This is probably a very naive question... I'd like to estimate "adjusted" or "conditional" means for a variable (i'm unsure of the correct terminology). My data are on cortisol levels (dependent variable) in rabbits (n=56). I have many measurements at different times of the day, over many months. I'd like to calculate mean weekly values of cortisol for each individual rabbit so these can be used as a predictor in another model for which I only have weekly data. Rather than calculate the means from the raw data, i'd like to control for the time of day the samples were taken (this can influence the measurement). I thought i'd regress time of day (in minutes from 00:00 each day) on cortisol level and then extract the fitted values and calculate the weekly mean for each rabbit from these. Would this give me the estimated mean for cortisol, while controlling for time of day?

I can't share my data, but i've created a similar mock up using the iris data set. Here I fit a model, extract the fitted values and then calculate "adjusted" means for each species while controlling for the predictor. Am I right in thinking the difference between these means and the ones for the raw data (below) reflect the adjustment made when controlling for the independent variable?


fit <- lm(Sepal.Length ~ Petal.Length, data = iris)

with(iris, plot(Sepal.Length ~ Petal.Length, col = as.numeric(Species), asp = 1))

iris$fitted <- fitted(fit)

with(iris, aggregate(fitted, list(Species), mean))
#      Group.1       x
# 1     setosa  4.9044
# 2 versicolor  6.0486
# 3  virginica  6.5769

with(iris, aggregate(Sepal.Length, list(Species), mean))
#      Group.1      x
# 1     setosa  5.006
# 2 versicolor  5.936
# 3  virginica  6.588

1 Answer 1


Using fitted means instead of actual means is risky. You have to be able to really trust your model. If your model is mis-specified, then the fitted means may be badly biased.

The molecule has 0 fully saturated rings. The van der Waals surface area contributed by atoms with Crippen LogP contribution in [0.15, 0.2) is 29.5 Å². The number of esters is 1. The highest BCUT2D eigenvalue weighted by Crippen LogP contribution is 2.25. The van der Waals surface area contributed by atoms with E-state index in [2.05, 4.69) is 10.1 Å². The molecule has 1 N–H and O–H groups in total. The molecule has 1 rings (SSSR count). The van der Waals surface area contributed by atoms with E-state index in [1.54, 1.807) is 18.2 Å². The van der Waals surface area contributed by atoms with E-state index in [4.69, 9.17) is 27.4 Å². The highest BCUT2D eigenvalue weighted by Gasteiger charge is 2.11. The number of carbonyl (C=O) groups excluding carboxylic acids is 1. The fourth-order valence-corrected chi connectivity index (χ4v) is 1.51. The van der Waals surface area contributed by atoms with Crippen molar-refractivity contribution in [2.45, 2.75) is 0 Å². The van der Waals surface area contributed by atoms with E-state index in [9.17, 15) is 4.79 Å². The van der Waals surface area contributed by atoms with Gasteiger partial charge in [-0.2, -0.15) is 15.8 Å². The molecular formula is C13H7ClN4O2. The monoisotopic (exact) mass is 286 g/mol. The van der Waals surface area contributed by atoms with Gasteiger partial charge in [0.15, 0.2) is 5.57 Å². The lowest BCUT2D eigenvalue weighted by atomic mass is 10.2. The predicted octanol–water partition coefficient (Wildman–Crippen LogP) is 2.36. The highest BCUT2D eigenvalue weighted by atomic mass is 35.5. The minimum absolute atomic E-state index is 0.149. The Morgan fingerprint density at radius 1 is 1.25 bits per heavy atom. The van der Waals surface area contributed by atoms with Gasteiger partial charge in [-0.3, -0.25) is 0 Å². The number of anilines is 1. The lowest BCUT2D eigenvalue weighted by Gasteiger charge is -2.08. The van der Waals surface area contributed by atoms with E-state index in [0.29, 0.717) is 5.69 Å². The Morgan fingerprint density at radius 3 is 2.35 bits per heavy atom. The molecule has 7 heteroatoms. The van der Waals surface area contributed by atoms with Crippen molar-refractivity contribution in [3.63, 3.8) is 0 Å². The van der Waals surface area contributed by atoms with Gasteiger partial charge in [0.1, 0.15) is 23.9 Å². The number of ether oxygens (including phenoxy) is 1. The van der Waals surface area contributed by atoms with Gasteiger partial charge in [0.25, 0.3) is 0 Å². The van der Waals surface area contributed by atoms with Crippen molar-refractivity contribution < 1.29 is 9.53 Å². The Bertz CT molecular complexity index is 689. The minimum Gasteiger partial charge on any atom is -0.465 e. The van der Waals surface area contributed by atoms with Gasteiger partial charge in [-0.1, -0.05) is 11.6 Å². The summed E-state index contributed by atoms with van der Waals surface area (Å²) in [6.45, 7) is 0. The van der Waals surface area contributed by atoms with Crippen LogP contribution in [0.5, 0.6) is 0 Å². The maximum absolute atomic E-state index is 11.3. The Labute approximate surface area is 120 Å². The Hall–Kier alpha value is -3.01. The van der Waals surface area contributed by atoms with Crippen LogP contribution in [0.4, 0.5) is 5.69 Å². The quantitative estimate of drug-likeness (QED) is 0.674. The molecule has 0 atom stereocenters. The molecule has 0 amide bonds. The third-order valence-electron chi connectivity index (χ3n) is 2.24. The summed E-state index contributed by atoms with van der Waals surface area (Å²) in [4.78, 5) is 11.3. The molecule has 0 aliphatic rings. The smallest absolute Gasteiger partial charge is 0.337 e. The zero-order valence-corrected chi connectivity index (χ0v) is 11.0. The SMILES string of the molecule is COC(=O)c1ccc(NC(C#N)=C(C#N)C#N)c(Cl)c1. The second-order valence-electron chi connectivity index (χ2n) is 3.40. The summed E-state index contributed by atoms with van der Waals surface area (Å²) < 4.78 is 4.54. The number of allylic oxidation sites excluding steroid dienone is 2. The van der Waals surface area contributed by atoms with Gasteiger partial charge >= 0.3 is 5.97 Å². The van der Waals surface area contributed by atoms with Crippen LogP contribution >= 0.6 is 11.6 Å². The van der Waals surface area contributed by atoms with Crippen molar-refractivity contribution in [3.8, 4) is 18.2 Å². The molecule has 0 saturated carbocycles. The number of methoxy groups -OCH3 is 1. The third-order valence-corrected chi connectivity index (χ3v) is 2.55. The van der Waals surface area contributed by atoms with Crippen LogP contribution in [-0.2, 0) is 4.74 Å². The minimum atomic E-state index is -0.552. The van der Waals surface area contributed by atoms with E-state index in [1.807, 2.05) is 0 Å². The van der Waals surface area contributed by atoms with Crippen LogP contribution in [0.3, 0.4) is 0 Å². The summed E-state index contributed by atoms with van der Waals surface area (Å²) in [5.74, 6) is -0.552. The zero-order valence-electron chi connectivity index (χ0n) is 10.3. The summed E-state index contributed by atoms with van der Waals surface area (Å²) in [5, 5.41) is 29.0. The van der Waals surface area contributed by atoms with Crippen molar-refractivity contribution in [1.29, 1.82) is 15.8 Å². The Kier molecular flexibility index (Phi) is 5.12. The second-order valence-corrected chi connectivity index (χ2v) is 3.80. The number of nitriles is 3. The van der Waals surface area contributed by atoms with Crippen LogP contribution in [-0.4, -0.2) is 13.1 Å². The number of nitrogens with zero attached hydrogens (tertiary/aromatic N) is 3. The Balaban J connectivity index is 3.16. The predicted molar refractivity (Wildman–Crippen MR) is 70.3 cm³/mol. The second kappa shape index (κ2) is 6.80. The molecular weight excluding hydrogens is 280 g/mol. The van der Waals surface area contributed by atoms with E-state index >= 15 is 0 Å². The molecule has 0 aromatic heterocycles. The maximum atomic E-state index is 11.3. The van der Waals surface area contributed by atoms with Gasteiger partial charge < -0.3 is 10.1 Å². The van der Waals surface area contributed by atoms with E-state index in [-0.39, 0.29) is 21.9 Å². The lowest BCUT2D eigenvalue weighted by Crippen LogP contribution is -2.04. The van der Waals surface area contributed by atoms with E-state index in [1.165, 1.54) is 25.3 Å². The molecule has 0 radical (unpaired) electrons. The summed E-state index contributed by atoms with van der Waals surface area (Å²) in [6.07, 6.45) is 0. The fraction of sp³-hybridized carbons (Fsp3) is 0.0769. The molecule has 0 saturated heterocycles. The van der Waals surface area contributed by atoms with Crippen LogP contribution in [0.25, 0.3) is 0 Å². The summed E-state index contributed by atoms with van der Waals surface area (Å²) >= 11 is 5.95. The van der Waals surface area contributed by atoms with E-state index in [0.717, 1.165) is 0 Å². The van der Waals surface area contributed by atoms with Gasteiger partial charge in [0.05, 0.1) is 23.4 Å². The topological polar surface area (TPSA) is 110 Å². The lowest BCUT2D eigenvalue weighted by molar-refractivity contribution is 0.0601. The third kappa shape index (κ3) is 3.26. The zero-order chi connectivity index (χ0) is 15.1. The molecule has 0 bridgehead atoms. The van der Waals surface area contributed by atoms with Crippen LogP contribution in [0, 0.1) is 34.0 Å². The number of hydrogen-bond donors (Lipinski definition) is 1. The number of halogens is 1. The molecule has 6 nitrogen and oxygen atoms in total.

If you feel like you really need to control for time of day, though, I would try fitting a non-linear effect for time of day. If you're fitting a non-parametric effect for the time of day, then the chance of model mis-specification may be lower, and so you may get less bias.

For example, you could try fitting a GAM:


gam.fit = gam(Weight ~ Rabbit + te(Time.Of.Day, bs="cc"), data=Rabbit.Data)

This command will fit a periodic spline effect to the time of day (you can look at it using plot). You can then treat the coefficients for each rabbit as means that have been controlled for time of day effects.

  • $\begingroup$ Yes, and then estimate mean cortisol for each rabbit at the median value of time (or any other point you wish to choose, perhaps for subject matter/theoretical reasons). $\endgroup$ Apr 25, 2013 at 2:28
  • $\begingroup$ @Stefan Wager: thanks for your advice. I've been thinking more about this. Would it not make sense to use the residuals from the model with just time of day as the predictor and calculate the mean of those for each rabbit by each week? $\endgroup$
    – Chris
    Apr 25, 2013 at 23:20
  • $\begingroup$ @Chris: For the model I wrote down, the model residuals will be mean-zero for each rabbit, because each rabbit has its own factor. So the two methods would be equivalent. $\endgroup$ Apr 26, 2013 at 2:54
  • $\begingroup$ @Stefan Wager: ok, yes, I can see that. What about just fitting the model I originally proposed - an OLS model without rabbit as a predictor (cortisol ~ time.of.day) - and then calculating the mean of the residuals for each rabbit by each week? Would that still suffer from the bias issues you mentioned for the fitted values? $\endgroup$
    – Chris
    Apr 26, 2013 at 4:24
  • $\begingroup$ @Chris: Yes, you should include the rabbit predictors. Otherwise, you will have bias problems unless your groups are perfectly balanced. Leaving out the rabbit factor can only hurt you, but not help you. $\endgroup$ Apr 26, 2013 at 7:39

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